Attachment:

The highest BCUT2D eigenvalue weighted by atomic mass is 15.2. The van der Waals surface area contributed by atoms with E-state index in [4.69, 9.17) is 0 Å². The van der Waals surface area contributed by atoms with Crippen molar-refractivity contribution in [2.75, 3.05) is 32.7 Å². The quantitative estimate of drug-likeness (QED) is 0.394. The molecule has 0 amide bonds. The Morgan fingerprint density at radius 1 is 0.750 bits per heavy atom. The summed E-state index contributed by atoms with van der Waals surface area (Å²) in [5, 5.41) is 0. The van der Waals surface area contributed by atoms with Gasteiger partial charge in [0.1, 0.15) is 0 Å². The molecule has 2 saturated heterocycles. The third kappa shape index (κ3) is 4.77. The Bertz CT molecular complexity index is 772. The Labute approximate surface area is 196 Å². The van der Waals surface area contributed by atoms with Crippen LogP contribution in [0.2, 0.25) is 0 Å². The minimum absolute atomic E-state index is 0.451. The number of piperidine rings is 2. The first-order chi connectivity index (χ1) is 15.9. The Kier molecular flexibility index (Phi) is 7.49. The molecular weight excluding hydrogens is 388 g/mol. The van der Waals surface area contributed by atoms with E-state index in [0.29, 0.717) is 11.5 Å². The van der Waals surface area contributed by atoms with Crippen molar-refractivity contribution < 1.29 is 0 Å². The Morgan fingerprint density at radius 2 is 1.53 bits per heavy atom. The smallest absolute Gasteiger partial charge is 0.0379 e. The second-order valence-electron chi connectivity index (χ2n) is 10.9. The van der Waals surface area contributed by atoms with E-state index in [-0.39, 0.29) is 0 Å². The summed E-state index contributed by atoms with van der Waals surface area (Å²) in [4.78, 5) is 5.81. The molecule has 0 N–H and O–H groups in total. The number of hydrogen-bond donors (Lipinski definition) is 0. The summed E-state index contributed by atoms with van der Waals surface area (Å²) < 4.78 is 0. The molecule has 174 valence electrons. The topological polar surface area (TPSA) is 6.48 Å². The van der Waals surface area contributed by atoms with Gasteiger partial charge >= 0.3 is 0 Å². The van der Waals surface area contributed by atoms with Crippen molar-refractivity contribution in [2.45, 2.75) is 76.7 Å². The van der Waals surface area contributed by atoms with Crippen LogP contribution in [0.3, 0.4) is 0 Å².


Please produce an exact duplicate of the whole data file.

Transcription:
The highest BCUT2D eigenvalue weighted by atomic mass is 15.2. The van der Waals surface area contributed by atoms with E-state index in [4.69, 9.17) is 0 Å². The van der Waals surface area contributed by atoms with Crippen molar-refractivity contribution in [2.75, 3.05) is 32.7 Å². The quantitative estimate of drug-likeness (QED) is 0.394. The molecule has 0 amide bonds. The Morgan fingerprint density at radius 1 is 0.750 bits per heavy atom. The summed E-state index contributed by atoms with van der Waals surface area (Å²) in [5, 5.41) is 0. The van der Waals surface area contributed by atoms with Gasteiger partial charge in [0.1, 0.15) is 0 Å². The molecule has 2 saturated heterocycles. The third kappa shape index (κ3) is 4.77. The Bertz CT molecular complexity index is 772. The Labute approximate surface area is 196 Å². The van der Waals surface area contributed by atoms with Crippen LogP contribution in [0.2, 0.25) is 0 Å². The minimum absolute atomic E-state index is 0.451. The number of piperidine rings is 2. The first-order chi connectivity index (χ1) is 15.9. The Kier molecular flexibility index (Phi) is 7.49. The molecular weight excluding hydrogens is 388 g/mol. The van der Waals surface area contributed by atoms with E-state index in [0.29, 0.717) is 11.5 Å². The van der Waals surface area contributed by atoms with Crippen molar-refractivity contribution < 1.29 is 0 Å². The Morgan fingerprint density at radius 2 is 1.53 bits per heavy atom. The smallest absolute Gasteiger partial charge is 0.0379 e. The second-order valence-electron chi connectivity index (χ2n) is 10.9. The van der Waals surface area contributed by atoms with E-state index in [-0.39, 0.29) is 0 Å². The summed E-state index contributed by atoms with van der Waals surface area (Å²) in [4.78, 5) is 5.81. The molecule has 0 N–H and O–H groups in total. The number of hydrogen-bond donors (Lipinski definition) is 0. The summed E-state index contributed by atoms with van der Waals surface area (Å²) < 4.78 is 0. The molecule has 174 valence electrons. The topological polar surface area (TPSA) is 6.48 Å². The van der Waals surface area contributed by atoms with Gasteiger partial charge >= 0.3 is 0 Å². The van der Waals surface area contributed by atoms with Crippen molar-refractivity contribution in [2.45, 2.75) is 76.7 Å². The van der Waals surface area contributed by atoms with Crippen LogP contribution in [0.3, 0.4) is 0 Å².